In Japan, Prime Minister Shinzo Abe declared a month-long state of emergency in Tokyo and six other prefectures because of a spike of infections in the country with the world's oldest population. The order will close hostess bars and other night entertainment.
"My lifestyle will change. These are difficult times" said Yoshiyuki Kataoka, 44, a nightlife industry worker. "Maybe I'll become a recluse."
In some European hot spots, as in New York, authorities saw signs that the outbreak was turning a corner, based on slowdowns in new deaths and hospitalizations.
In Spain, new deaths Tuesday rose to 743 and infections climbed by 5,400 after five days of declines, but the increases were believed to reflect a weekend backlog. Authorities said they were confident in the downward trend.
In Italy, the hardest-hit country of all, with over 16,500 deaths, authorities appealed to people ahead of Easter weekend not to lower their guard and to abide by a lockdown now in its fifth week, even as new cases dropped to a level not seen since the early weeks of the outbreak.
"Finally it seems we are beginning to see a lessening of new cases" after a plateau, said Giovanni Rezza, director of the infectious-disease division of Italy's national health institute.
In France, the number of dead passed the bleak milestone of 10,000, climbing to more than 10,300, said Jerome Salomon, national health director.
"We are in the epidemic's ascendant stage," he said. "We have not yet reached the peak." But he offered a glimpse of hope, saying the virus rate is "slowing a little."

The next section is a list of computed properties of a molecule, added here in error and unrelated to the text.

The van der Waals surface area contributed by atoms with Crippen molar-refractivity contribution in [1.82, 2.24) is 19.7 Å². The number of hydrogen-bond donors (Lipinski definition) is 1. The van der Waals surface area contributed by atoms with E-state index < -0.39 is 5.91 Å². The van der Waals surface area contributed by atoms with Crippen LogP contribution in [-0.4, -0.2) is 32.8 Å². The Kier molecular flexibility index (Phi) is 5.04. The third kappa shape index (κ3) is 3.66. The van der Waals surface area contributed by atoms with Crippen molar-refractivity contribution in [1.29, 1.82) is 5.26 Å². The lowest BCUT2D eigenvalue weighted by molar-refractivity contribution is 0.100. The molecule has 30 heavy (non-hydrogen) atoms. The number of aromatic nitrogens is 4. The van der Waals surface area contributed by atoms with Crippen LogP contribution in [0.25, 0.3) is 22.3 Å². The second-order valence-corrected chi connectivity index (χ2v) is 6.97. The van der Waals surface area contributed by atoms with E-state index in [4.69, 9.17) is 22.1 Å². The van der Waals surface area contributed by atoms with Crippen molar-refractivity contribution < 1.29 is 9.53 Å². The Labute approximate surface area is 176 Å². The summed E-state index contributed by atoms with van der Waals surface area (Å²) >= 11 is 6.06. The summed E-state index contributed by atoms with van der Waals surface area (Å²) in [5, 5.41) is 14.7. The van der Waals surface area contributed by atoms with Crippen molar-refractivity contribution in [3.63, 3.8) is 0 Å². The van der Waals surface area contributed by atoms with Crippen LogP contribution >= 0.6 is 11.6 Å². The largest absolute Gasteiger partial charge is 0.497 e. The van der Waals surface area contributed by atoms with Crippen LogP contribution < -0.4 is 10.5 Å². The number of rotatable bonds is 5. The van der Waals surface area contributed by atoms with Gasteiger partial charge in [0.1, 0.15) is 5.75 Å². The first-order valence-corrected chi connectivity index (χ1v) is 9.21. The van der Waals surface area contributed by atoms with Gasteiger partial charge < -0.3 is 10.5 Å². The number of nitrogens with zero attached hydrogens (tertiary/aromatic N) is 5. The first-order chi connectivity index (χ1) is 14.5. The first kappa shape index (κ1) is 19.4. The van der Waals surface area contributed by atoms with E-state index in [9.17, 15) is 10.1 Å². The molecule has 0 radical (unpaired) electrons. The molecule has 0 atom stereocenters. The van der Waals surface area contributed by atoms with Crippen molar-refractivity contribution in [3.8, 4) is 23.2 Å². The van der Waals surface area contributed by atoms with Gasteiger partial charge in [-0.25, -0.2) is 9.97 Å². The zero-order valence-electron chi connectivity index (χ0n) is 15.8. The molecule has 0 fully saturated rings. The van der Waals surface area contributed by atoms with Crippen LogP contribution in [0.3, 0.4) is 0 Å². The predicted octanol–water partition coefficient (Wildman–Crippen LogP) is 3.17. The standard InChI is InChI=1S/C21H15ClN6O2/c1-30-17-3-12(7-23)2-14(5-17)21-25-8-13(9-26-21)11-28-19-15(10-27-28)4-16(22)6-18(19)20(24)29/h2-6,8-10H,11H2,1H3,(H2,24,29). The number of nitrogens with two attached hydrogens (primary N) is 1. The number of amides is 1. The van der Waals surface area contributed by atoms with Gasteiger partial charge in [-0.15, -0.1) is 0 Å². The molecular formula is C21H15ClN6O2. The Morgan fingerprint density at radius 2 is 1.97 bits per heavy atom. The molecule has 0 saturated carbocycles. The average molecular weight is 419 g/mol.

To keep up social distancing, Paris banned daytime jogging just as warm spring weather settled in.
U.S. Surgeon General Jerome Adams said that if Americans continue to practice social distancing for the rest of April, "we will be able to get back to some sense of normalcy."
"I want the American people to know there is a light at the end of this tunnel, and we feel confident that if we keep doing the right thing for the rest of this month, that we can start to slowly reopen in some places," he said on ABC's "Good Morning America."
One lockdown exception in the U.S. was Wisconsin, which asked hundreds of thousands of voters to ignore a stay-at-home order to participate in its presidential primary Tuesday.
Lines were particularly long in Milwaukee, the state's largest city and a Democratic stronghold, where just five of 180 traditional polling places were open. Many voters across the state did not have facial coverings in line with public health recommendations.
In Madison, city workers erected hard plastic barriers to protect poll workers, and voters were encouraged to bring their own pens to mark their ballots.
Worldwide, about 1.4 million people have been confirmed infected and over 79,000 have died, according to Johns Hopkins University. The true numbers are almost certainly much higher, because of limited testing, different rules for counting the dead and deliberate underreporting by some governments.
For most people, the virus causes mild to moderate symptoms such as fever and cough. But for some, especially older adults and the infirm, it can cause pneumonia. About 300,000 people have recovered worldwide, by Johns Hopkins' count.
One of the main models on the outbreak, from the University of Washington, is projecting about 82,000 U.S. deaths through early August, with the highest number on April 16.
Hinnant reported from Paris.